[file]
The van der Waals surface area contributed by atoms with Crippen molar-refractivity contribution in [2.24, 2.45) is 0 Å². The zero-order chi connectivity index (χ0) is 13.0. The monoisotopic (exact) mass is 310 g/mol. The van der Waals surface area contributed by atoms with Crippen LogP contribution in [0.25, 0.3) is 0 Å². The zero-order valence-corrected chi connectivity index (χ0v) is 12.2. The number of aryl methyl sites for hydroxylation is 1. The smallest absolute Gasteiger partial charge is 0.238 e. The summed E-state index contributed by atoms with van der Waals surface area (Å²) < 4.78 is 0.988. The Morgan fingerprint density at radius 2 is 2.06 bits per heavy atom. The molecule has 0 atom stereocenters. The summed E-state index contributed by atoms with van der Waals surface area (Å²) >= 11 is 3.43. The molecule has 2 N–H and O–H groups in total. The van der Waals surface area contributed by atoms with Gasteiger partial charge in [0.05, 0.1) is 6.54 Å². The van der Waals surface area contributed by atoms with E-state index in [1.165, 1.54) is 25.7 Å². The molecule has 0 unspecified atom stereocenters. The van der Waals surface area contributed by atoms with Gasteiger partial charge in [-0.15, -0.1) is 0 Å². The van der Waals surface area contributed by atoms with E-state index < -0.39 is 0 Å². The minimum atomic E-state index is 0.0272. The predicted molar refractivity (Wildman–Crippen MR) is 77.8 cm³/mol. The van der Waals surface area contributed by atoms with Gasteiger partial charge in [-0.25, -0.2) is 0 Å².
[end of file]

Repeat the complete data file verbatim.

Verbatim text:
The van der Waals surface area contributed by atoms with Crippen molar-refractivity contribution in [2.24, 2.45) is 0 Å². The zero-order chi connectivity index (χ0) is 13.0. The monoisotopic (exact) mass is 310 g/mol. The van der Waals surface area contributed by atoms with Crippen LogP contribution in [0.25, 0.3) is 0 Å². The zero-order valence-corrected chi connectivity index (χ0v) is 12.2. The number of aryl methyl sites for hydroxylation is 1. The smallest absolute Gasteiger partial charge is 0.238 e. The summed E-state index contributed by atoms with van der Waals surface area (Å²) < 4.78 is 0.988. The Morgan fingerprint density at radius 2 is 2.06 bits per heavy atom. The molecule has 0 atom stereocenters. The summed E-state index contributed by atoms with van der Waals surface area (Å²) >= 11 is 3.43. The molecule has 2 N–H and O–H groups in total. The van der Waals surface area contributed by atoms with Gasteiger partial charge in [0.05, 0.1) is 6.54 Å². The van der Waals surface area contributed by atoms with E-state index in [1.165, 1.54) is 25.7 Å². The molecule has 0 unspecified atom stereocenters. The van der Waals surface area contributed by atoms with Gasteiger partial charge in [-0.15, -0.1) is 0 Å². The van der Waals surface area contributed by atoms with E-state index < -0.39 is 0 Å². The minimum atomic E-state index is 0.0272. The predicted molar refractivity (Wildman–Crippen MR) is 77.8 cm³/mol. The van der Waals surface area contributed by atoms with Gasteiger partial charge in [-0.25, -0.2) is 0 Å².